You seemed to hint at this in the article, but if no real change for the better on this issue has been made under the authority of either Republicans or Democrats, then the notion of single-issue voting doesn’t make sense. Although I consider myself conservative on some things and more liberal on others, I’ve had friends tell me I must vote Republican because of this issue, I hesitate, not because I don’t think this issue is important, but because there isn’t a correlation between Republican and the establishment of pro-life legislation. I’d love to know your thoughts on how we as Christians can think about that.

  • Rebekah Mays says:

    Thanks so much for this article, Carole. I’ve been struggling with the right approach to this issue as well — your take reminds me of Mother Theresa’s, when she said that she would accept any child from parents that would abort him or her. I completely agree that so many Christians who are pro-life accept destructive anti-life habits, whether it’s watching pornography or avoiding eye contact with the homeless man on the street. Well said.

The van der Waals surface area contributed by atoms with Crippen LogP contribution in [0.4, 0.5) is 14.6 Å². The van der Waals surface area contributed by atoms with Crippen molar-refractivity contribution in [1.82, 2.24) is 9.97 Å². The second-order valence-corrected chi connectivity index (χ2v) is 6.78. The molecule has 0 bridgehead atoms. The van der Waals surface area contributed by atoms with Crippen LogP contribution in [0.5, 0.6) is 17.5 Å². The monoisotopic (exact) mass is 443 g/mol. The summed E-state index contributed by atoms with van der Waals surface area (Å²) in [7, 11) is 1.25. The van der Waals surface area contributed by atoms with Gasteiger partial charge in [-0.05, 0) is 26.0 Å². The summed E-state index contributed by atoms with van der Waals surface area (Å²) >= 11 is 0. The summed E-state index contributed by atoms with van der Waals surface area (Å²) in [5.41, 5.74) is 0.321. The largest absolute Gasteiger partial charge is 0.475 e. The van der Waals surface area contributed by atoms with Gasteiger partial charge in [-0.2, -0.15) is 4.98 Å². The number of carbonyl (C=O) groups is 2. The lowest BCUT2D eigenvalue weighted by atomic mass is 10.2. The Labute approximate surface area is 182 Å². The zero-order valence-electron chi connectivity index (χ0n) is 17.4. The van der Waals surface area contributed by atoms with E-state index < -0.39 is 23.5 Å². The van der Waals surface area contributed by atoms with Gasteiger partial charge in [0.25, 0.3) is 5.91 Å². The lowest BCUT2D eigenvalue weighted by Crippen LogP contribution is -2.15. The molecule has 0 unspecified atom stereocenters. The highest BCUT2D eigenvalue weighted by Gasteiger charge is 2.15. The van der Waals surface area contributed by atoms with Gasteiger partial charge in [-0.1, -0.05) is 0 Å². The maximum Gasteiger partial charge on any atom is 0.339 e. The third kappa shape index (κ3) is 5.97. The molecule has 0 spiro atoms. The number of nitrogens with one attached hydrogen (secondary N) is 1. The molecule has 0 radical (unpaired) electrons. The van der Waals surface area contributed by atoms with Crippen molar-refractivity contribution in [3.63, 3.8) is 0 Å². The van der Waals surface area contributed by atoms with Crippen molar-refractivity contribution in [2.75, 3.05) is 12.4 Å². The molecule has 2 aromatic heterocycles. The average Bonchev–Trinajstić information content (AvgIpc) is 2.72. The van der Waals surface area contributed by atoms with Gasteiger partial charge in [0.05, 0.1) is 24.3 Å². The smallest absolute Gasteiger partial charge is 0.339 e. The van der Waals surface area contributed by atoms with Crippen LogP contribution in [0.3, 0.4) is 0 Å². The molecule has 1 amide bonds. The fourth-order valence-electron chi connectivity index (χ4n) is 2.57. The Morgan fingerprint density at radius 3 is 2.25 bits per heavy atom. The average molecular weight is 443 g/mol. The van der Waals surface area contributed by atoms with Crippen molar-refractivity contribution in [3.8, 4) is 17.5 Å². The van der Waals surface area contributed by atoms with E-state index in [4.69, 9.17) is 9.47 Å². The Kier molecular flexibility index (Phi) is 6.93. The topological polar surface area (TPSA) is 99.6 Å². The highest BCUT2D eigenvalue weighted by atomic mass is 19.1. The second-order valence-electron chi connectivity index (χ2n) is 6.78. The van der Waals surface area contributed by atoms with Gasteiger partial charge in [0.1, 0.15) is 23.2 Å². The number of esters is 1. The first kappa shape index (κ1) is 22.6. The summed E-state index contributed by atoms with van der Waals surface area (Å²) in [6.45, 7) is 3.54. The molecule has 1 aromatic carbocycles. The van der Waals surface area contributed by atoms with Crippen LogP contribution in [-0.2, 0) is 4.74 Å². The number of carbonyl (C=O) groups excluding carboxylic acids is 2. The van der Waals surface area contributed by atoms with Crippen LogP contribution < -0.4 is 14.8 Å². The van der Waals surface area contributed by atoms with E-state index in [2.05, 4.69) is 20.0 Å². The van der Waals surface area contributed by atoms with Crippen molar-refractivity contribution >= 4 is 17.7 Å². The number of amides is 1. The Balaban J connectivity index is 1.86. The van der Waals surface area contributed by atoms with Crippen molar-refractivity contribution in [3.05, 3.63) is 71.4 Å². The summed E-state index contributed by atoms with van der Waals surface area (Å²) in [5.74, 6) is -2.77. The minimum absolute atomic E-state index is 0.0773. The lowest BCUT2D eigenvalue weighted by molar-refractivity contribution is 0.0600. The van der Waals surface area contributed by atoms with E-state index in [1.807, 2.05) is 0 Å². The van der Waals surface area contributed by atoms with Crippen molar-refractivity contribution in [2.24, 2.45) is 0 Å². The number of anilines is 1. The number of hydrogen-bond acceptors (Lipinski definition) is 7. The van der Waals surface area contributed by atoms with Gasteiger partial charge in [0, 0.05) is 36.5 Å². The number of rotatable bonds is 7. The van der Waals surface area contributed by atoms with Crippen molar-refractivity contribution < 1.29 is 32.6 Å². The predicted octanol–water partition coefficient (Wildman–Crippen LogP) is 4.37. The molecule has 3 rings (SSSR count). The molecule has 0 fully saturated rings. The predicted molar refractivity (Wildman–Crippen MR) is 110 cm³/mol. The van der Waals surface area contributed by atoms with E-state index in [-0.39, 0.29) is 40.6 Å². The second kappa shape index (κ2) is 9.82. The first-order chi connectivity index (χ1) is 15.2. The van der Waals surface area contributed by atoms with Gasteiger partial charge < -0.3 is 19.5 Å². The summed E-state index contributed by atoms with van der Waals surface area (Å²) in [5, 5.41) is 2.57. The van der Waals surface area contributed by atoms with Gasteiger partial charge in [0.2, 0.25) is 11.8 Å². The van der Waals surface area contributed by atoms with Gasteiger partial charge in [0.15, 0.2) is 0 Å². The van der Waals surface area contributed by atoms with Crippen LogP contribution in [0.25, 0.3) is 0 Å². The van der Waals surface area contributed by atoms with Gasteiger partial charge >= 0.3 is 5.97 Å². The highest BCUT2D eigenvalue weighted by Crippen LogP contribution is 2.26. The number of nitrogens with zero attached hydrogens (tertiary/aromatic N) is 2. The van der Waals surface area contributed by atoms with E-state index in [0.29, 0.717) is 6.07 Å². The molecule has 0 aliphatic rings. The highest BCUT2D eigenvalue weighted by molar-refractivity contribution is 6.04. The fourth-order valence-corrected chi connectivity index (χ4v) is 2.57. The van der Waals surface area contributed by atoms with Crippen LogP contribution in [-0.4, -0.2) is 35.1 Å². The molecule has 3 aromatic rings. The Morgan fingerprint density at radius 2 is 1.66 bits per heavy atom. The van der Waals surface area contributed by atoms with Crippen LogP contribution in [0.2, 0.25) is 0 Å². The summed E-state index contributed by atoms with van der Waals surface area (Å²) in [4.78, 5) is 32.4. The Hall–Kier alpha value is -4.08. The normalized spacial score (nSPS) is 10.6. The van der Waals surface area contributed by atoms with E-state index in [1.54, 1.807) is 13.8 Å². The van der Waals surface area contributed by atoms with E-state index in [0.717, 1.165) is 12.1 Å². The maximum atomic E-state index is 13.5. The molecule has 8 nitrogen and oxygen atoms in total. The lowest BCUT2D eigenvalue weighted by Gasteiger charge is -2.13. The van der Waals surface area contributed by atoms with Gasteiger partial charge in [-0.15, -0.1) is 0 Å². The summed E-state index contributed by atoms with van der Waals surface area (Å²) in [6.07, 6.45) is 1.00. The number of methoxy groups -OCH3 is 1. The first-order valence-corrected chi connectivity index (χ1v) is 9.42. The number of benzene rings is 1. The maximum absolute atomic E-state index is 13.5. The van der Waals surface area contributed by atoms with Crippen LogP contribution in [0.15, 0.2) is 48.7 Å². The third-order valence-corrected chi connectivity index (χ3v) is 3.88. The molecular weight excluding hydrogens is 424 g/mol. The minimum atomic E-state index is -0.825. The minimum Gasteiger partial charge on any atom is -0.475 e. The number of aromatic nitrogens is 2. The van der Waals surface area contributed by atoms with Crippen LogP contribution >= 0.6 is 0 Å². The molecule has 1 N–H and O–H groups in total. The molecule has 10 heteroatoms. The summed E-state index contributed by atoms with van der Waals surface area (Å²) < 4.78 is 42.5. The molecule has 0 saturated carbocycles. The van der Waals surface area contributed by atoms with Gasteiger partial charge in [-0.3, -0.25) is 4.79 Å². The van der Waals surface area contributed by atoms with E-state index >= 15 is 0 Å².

You seemed to hint at this in the article, but if no real change for the better on this issue has been made under the authority of either Republicans or Democrats, then the notion of single-issue voting doesn’t make sense. Although I consider myself conservative on some things and more liberal on others, I’ve had friends tell me I must vote Republican because of this issue, but I hesitate, not because I don’t think this issue is important, but because there isn’t a correlation between Republican and the establishment of pro-life legislation. I’d love to know your thoughts on how we as Christians can think about that.